The hallmarks of cancer include multiple alterations in the physiological processes occurring in normal tissues, such as cell proliferation, apoptosis, and restricted cell migration. These aberrant behaviors are due to genetic and epigenetic changes that affect signaling pathways controlling cancer cells, as well as the surrounding "normal" cells in the tumor microenvironment. Semaphorins and their receptors (mainly plexins and neuropilins) are aberrantly expressed in human tumors, and multiple family members are emerging as pivotal signals deregulated in cancer. Notably, different semaphorins can promote or inhibit tumor progression, depending on the implicated receptor complexes and responsive cell type. The important role of semaphorin signals in the regulation of tumor angiogenesis, invasion and metastasis has initiated multiple experimental approaches aimed at targeting these pathways to inhibit cancer. © 2012 Elsevier Ltd.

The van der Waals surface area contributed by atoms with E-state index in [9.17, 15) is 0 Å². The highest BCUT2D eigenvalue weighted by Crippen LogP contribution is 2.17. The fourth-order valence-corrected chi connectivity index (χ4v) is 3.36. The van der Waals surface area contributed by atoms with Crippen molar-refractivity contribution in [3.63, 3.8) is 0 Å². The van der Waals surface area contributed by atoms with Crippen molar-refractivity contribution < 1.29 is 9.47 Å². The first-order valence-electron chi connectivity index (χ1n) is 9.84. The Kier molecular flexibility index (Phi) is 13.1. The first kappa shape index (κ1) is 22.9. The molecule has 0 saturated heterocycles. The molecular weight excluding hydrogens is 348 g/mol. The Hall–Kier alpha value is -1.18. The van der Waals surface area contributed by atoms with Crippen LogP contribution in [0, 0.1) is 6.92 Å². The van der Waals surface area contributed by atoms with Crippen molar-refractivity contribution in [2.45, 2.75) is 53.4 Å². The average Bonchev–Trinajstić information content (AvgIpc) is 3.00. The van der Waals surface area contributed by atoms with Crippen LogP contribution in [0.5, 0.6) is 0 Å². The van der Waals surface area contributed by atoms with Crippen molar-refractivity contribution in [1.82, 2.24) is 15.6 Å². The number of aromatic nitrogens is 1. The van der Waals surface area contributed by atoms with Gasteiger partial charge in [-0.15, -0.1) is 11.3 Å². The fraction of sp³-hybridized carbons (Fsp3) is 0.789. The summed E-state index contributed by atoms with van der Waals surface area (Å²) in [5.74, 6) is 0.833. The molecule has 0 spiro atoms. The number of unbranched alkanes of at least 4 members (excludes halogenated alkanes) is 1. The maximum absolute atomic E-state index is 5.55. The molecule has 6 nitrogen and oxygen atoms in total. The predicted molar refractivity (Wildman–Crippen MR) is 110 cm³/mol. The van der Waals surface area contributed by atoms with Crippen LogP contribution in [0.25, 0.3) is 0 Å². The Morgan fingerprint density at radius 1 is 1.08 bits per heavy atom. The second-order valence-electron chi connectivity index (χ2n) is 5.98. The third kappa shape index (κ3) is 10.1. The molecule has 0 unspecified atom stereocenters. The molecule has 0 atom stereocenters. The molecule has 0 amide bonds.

- Cell Biology
- Developmental Biology